D-Day - Supplies pour ashore
A stunning panorama photograph of a French invasion beach with the channel waters thick with US military shipping, as reinforcements and supplies are funneled ashore following the conquest of the Cherbourg peninsula. Barrage balloons protect the ships from enemy strafing. One balloon still rests on the deck of large landing vehicle. Trucks filled with supplies and troops head inland across the beach. D-Day began on June 6th, 1944 at 6:30am and was conducted in two assault phases - the air assault landing of allied troops followed by an amphibious assault by infantry. The Normandy landings were the largest single-day amphibious actions ever undertaken, involving close to 400, 000 military and naval personnel"
© Mary Evans Picture Library 2015 - https://copyrighthub.org/s0/hub1/creation/maryevans/MaryEvansPictureID/10282374
Foden D-type Steam Wagon RX1719 Early Bird
Foden D-type Steam Wagon reg. RX1719 Early Bird (msn 12852), built 1927, at Ferndown in dorset. (Foden Trucks was a British truck and bus manufacturing company which had its origins in Elworth near Sandbach in 1856). From auction catalogue: 1928 Foden Timber Tractor No. 12852 Reg No. RX 1719. D Type. Double crank compound. Three speed. Early Bird Foden D Type No. 12852 left the Sandbach works in March 1928. Delivered to Chawley Works Ltd, Chawley, Berks where it worked for a number of years before going to John Turner, Weston on the Green, Oxon; then to Lunnicks of Reading, where it had a crane fitted. In 1951 it was acquired by R C Wallis of Banghurst, Hants. After a brief spell with the well-known scrap merchant and engine dealer H Goodey of Twyford, Berks, the Foden passed into preservation, going to Jim Hutchens of Ferndown, Dorset, who named it Early Bird. In 1958 it returned to its native county going to Bob (robert) Adnams of Haversham, Berks who rode it extensively to local rallies where it often stood next to Gordon Howell with his very similar D Type Mighty Atom. Foden D Types, like their C Type wagon counterparts, were perhaps the final and most sophisticated development of the overtype steam engine. With their fast revving engines, often on roller bearings, running at high pressure, they were compact fast and powerful. Having Ackermann steering and quick reverse they were very manoeuvrable and with a rear mounted winch D Types were eminently suitable for timber work and thus were often termed timber tractors. Early Bird was purchased by John Keeley in 1973 for the sum of lb2,500. John continued to enjoy it for a number of years and was last taxed for the road in 2002, since when it has been dry stored. This is a fine example of an original D Type and presents a rare opportunity. There is a good quantity of history boiler paper work for inspection by interested parties. (from :(h)ttps://www.i-bidder.com/en-gb/auction-catalogues/cheffinsov/catalogue-id-cheffi1-10039/lot-3f032b56-3483-4eec-b541-a5ef00fcb8b3) Date: 1959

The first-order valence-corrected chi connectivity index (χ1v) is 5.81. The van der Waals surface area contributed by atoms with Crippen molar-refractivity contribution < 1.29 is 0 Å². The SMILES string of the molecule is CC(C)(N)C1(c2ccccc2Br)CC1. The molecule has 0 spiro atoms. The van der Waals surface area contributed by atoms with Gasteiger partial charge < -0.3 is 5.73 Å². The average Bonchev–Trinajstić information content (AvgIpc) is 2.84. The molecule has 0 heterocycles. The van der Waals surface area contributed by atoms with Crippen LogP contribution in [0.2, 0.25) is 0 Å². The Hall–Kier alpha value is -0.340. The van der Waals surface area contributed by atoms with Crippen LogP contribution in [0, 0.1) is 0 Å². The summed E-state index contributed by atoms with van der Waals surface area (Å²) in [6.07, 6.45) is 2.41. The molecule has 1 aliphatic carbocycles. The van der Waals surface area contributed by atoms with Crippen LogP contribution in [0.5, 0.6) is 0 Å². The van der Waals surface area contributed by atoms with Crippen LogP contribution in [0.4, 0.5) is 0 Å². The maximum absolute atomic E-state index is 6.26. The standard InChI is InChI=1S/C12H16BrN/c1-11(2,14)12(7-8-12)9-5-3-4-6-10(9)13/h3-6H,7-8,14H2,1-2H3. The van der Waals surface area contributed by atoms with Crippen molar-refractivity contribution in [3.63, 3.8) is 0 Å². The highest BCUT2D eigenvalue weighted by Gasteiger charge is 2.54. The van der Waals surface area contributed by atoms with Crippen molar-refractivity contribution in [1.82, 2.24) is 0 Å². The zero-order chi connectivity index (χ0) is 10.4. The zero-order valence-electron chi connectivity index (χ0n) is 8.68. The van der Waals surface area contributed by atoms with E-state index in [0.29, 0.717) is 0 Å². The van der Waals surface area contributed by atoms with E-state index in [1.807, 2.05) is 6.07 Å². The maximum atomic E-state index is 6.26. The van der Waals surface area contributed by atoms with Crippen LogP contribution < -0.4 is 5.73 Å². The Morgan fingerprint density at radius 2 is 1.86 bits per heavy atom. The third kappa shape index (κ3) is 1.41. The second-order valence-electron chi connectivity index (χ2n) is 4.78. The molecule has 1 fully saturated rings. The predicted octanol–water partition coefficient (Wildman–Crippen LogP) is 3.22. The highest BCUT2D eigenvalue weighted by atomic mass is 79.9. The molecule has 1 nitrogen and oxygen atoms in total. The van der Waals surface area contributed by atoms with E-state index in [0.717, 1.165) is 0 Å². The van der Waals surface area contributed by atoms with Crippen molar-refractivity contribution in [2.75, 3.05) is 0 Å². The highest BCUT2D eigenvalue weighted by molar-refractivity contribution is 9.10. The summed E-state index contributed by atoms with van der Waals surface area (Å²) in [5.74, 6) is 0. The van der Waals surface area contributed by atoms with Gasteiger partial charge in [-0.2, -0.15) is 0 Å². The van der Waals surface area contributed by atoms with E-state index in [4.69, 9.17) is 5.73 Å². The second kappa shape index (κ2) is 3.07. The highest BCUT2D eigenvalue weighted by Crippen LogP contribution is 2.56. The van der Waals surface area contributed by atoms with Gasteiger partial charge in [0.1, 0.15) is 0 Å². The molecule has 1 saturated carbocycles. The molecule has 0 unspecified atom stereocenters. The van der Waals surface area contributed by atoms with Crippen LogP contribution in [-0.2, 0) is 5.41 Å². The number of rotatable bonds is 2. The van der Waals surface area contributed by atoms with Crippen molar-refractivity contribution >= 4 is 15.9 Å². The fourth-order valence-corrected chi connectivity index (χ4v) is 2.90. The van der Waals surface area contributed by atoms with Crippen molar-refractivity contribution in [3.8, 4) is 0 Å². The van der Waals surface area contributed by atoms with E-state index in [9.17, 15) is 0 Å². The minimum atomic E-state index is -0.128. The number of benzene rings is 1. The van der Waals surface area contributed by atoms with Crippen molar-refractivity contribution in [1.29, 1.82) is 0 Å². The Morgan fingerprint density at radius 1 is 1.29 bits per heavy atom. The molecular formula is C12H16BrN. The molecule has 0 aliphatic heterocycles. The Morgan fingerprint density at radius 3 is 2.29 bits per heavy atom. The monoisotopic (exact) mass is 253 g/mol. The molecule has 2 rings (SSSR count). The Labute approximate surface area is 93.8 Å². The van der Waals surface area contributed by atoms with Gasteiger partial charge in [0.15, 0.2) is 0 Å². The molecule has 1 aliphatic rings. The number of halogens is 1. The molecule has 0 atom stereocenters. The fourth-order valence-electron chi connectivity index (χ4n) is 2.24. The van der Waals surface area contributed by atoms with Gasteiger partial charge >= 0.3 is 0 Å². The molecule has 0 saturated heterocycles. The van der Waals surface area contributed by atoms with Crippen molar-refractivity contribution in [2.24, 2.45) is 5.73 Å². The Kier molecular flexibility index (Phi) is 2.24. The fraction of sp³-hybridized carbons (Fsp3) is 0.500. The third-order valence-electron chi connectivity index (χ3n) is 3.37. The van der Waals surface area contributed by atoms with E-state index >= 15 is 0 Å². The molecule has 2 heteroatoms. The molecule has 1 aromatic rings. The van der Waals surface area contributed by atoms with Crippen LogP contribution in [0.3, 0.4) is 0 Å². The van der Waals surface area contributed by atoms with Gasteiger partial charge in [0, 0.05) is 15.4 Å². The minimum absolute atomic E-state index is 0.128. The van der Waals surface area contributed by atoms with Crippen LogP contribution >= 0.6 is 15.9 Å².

© (c) The Peter Butt Steam Collection / Mary Evans Picture Library
Lemon Quay from Back Quay, Truro, Cornwall. Mid 1940s, towards the end of the Second World War
A view from Back Quay towards Taylors Transport Ltd.'s garage with the car park full of lorries. Just out of frame, on the right, are the premises of H.T.P. Motors Ltd. During the Second World War, H.T.P. handed the Army most of their stock of cars and commercial vehicles and purchased transport generally for Government purposes. Large cars were converted to ambulances and essential civilian motor transport was provided and maintained. Ranging from armament production to the repair of Spitfire components, H.T.P.'s activities extended and multiplied rapidly with the country's growing demands. The parked vehicles are awaiting maintenance or conversion in the H.T.P. Auxiliary Army Workshop. Photographer: unknown.
© From the collection of the RIC